The book ‘Too Much And Never Enough’ is certainly one of a kind and was released at an apt time (perhaps too apt). There’s a lot of research involved and hats off to Mary L. Trump for pulling out decades of papers and facts to present this journey of the world’s most (I’ll let you fill in the blank) president – Donald Trump.
“It’s difficult to understand what goes on in any family – perhaps the hardest of all the people in it.”
I would say it’s taken her a lot of guts to pen this book as she wasn’t simply a third person writing in the view of a psychologist. She is an insider, a family member, and a close relative of Trump. That’s not all. Mary knew what she was in for when she wrote this book. She was voicing out against a man who loved revenge, who loved basking in the glory of collateral damage – especially of those who go against him in such close context.
“I was confused – about loyalty, about love, about the limits of both. I’d thought I was part of the family. I’d gotten it all wrong,” writes Mary towards the end of the novel, which highlights where she stood in the family. I couldn’t help sympathize with her story, especially what the ‘family’ did to her father and how they were ultimately cut off from the ‘Empire’.
What I loved most about Too Much And Never Enough is the perspective. I always wonder why Trump made such statements, why he took such actions, and why he never realized the consequences of it. Mary dives into the root cause and even deeper into the soil that makes Trump what he is today. Plus, her knowledge and domain in Advanced Psychological Studies help paint a clearer picture of the underlying factors that shaped Trump’s characters.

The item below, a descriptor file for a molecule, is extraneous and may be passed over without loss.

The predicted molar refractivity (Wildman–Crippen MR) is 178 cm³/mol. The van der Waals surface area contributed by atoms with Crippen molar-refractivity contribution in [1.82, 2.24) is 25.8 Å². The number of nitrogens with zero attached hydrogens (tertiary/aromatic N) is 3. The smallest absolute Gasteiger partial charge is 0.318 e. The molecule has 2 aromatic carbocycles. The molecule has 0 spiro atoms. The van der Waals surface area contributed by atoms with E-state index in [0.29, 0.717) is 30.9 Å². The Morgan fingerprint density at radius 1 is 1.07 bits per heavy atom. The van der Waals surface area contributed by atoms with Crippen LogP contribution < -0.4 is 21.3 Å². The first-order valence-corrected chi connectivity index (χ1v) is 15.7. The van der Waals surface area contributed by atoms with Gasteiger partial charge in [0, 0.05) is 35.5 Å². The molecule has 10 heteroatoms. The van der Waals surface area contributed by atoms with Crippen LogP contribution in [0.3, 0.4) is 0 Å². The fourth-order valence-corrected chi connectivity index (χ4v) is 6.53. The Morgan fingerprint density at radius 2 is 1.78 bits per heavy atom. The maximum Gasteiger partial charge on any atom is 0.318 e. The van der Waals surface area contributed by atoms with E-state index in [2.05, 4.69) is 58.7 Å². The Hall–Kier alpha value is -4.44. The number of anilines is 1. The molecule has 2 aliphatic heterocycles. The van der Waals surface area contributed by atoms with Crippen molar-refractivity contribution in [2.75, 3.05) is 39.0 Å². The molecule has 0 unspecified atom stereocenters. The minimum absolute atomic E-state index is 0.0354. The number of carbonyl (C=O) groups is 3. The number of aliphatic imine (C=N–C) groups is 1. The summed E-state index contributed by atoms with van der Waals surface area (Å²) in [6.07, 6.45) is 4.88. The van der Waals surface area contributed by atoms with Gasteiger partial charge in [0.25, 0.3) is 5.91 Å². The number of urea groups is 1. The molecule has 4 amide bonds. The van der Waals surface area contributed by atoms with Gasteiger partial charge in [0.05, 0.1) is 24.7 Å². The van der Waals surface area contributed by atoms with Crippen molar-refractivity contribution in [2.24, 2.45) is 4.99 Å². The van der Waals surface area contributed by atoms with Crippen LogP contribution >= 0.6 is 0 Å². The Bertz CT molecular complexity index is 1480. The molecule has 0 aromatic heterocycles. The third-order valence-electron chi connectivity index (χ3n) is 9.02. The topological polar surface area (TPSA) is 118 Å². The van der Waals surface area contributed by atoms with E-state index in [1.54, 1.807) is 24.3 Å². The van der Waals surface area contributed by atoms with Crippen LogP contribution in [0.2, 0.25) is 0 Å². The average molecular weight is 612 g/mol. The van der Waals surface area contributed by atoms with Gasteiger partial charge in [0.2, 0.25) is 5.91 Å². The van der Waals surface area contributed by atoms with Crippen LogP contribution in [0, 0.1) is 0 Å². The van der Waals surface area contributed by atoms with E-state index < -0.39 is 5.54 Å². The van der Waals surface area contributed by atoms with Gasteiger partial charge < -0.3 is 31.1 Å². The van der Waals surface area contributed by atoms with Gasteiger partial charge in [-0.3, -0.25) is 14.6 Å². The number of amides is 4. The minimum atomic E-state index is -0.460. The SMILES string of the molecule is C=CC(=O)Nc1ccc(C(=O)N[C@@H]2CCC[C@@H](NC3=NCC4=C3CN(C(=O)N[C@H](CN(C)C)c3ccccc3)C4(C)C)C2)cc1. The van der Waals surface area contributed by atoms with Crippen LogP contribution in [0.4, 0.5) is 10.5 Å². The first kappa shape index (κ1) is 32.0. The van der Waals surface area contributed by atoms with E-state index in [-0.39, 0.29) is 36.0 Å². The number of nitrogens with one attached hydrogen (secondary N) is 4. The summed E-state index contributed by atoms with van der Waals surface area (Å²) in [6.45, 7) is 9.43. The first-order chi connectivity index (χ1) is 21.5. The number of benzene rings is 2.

“Over time that attitude – that he knew better – would become even more entrenched: as his knowledge base has decreased (particularly in areas of governing), his claims to know everything have increased in direct proportion to his insecurity, which is where we are now,” she explains his behaviour.
That said, I often felt that the release of the book was strategically positioned. With the American elections right around the corner, could this be a way to pacify the acts and terrible realities we’ve seen under Trump’s administration? Was it in any way a justification for everything that’s happened so far?
My mother who read the book before me duly noted that the book itself is like a script, ready to be turned into a Netflix documentary. That was so true, I agreed – especially looking at the writing style, the flow of events, and other such factors. Wouldn’t this once again give Trump the publicity he so loves to bask?
“I hope this book will end the practices of referring to Donald’s ‘strategies’ or ‘agendas’ as if he operates according to any organizing principles. He doesn’t.” I think this summarizes the book. With everything that’s going on, Too Much And Never Enough comes as a solace to better understand the chosen leader or at least the choices the people have made in electing Trump president.
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